Today’s Artist Birthday: Jacopo Pontormo
Jacopo Carucci (May 24, 1494 – January 2, 1557), usually known as Jacopo da Pontormo, Jacopo Pontormo or simply Pontormo, was an Italian Mannerist painter and portraitist from the Florentine School. His work represents a profound stylistic shift from the calm perspectival regularity that characterized the art of the Florentine Renaissance. He is famous for his use of twining poses, coupled with ambiguous perspective; his figures often seem to float in an uncertain environment, unhampered by the forces of gravity.
Jacopo Carucci was born at Pontorme, near Empoli, to Bartolomeo di Jacopo di Martino Carrucci and Alessandra di Pasquale di Zanobi. Orphaned at a young age, the Renaissance historian Vasari relates how, the “young, melancholy and lonely boy,” was shuttled around as a young apprentice, foreshadowing his legendary temperament: “Jacopo had not been many months in Florence before Bernardo Vettori sent him to stay with Leonardo da Vinci, and then with Mariotto Albertinelli, Piero di Cosimo, and finally, in 1512, with Andrea del Sarto, with whom he did not remain long, for after he had done the cartoons for the arch of the Servites, it does not seem that Andrea bore him any good will, whatever the cause may have been.”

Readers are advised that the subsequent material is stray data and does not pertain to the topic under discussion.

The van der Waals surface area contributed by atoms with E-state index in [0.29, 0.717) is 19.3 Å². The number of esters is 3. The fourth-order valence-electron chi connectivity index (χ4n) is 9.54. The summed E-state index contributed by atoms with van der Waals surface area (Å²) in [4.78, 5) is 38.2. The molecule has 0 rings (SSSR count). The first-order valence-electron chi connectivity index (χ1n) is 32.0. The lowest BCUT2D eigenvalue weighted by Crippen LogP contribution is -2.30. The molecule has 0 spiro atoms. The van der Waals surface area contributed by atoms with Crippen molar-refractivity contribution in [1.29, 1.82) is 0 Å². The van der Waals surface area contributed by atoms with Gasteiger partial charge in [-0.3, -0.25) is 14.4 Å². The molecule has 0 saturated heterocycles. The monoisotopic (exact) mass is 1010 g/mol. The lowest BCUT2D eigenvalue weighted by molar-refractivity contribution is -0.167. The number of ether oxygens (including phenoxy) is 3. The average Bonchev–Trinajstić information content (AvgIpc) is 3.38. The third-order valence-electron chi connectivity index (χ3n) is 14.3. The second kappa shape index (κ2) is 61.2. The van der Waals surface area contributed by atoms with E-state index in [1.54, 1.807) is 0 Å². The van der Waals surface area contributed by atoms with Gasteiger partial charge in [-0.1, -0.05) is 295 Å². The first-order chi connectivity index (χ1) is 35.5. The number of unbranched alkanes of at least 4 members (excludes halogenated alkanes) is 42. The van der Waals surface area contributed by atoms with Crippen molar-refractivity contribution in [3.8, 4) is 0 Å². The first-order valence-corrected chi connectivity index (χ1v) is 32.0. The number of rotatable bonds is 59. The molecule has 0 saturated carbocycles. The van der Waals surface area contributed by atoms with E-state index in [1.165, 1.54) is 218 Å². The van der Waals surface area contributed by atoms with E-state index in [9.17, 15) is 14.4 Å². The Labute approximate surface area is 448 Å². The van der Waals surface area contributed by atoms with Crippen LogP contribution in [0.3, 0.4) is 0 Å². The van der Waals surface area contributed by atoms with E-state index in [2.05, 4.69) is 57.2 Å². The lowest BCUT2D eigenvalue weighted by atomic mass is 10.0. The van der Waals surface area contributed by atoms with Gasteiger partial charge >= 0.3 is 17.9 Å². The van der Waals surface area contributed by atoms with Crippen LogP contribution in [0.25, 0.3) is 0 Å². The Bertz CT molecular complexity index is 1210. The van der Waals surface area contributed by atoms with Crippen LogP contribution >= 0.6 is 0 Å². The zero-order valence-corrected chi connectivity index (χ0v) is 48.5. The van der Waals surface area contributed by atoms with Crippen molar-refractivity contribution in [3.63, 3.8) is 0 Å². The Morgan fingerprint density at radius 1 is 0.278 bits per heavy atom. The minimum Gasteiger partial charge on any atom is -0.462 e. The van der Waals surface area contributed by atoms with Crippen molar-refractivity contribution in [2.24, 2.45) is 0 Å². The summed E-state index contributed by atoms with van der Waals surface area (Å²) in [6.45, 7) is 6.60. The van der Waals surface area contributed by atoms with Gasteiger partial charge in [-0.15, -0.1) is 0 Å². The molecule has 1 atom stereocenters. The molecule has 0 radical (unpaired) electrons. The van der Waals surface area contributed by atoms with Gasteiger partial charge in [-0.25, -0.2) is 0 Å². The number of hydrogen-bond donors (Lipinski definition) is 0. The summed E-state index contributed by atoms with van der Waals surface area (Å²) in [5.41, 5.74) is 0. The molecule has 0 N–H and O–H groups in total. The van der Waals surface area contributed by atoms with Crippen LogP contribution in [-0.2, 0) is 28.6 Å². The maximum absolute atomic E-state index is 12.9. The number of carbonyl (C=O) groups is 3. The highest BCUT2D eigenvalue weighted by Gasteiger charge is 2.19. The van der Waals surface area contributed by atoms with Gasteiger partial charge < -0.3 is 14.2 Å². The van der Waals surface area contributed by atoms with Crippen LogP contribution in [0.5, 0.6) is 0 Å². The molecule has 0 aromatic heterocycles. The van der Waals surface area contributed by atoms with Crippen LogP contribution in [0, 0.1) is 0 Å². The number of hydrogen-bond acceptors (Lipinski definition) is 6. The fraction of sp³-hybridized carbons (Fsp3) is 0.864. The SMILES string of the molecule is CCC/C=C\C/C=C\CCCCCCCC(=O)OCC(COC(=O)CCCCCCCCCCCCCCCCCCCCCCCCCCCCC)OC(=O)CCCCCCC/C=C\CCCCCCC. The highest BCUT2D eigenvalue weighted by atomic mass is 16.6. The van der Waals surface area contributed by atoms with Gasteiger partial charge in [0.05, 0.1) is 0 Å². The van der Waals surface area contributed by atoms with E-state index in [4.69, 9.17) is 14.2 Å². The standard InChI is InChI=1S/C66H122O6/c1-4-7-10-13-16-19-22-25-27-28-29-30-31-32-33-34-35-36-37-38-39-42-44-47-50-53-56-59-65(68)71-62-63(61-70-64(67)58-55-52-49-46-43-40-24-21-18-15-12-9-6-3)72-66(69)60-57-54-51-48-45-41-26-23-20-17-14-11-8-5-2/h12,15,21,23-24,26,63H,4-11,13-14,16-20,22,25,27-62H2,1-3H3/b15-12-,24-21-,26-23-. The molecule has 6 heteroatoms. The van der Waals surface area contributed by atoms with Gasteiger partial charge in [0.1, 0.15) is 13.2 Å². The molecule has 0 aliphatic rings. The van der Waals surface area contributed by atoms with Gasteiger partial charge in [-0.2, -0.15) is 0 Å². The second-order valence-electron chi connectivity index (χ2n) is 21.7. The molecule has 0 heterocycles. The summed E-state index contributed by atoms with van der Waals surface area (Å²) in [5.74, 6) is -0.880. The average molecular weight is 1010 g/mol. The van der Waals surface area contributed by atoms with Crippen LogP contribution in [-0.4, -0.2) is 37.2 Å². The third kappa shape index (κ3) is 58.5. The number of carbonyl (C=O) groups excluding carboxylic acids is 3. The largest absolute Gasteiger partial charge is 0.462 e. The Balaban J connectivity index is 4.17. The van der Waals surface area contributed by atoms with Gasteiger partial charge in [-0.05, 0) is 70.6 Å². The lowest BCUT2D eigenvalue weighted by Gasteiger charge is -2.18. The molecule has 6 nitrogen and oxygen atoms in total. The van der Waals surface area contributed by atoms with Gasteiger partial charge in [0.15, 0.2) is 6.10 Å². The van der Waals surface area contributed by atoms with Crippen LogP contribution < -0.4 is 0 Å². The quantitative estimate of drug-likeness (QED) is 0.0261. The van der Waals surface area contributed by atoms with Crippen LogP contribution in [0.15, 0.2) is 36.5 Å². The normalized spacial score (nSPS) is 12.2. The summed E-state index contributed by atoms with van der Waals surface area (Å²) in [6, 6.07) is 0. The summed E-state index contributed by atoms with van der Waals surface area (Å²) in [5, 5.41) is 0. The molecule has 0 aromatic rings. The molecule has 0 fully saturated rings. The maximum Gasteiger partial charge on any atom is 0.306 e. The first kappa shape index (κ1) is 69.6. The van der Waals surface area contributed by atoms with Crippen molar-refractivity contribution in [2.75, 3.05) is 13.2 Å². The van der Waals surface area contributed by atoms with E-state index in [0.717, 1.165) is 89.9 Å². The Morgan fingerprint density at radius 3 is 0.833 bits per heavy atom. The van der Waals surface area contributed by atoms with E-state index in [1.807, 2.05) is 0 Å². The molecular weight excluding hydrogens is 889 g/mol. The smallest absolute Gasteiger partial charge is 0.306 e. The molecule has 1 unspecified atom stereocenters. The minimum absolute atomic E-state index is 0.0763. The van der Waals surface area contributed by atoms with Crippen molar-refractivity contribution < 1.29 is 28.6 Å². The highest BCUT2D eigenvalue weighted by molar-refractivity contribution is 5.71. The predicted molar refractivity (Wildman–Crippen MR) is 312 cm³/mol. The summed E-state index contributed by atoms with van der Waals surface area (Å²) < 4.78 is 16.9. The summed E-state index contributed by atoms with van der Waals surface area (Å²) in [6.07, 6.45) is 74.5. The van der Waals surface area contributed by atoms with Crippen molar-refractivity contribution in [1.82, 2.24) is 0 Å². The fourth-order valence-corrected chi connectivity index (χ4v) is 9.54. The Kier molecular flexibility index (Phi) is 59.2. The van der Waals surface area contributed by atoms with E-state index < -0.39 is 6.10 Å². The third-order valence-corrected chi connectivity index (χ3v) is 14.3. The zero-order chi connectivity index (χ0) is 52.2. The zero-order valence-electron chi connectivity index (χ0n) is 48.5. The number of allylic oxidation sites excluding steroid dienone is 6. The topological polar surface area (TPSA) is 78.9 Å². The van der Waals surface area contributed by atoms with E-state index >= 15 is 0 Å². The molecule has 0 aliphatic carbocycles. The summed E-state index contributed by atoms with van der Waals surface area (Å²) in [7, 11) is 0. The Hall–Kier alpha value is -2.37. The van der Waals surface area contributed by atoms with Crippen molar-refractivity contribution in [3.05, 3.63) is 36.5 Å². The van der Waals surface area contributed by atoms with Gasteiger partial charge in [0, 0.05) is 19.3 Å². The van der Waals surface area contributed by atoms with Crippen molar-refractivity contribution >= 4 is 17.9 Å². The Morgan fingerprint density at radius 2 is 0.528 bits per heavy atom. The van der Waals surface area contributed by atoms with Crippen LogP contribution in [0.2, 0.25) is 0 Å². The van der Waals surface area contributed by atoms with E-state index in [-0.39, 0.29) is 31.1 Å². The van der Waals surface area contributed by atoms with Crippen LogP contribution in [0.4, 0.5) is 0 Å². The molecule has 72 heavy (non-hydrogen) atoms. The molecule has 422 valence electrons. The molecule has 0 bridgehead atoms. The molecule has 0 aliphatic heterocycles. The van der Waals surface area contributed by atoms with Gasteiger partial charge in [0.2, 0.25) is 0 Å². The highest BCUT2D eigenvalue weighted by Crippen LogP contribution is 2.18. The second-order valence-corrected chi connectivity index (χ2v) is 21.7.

Pontormo painted in and around Florence, often supported by Medici patronage. A foray to Rome, largely to see Michelangelo’s work, influenced his later style. Haunted faces and elongated bodies are characteristic of his work. An example of his early style is a fresco depicting the Visitation of the Virgin and St Elizabeth, with its dancelike, balanced figures, painted from 1514 to 1516.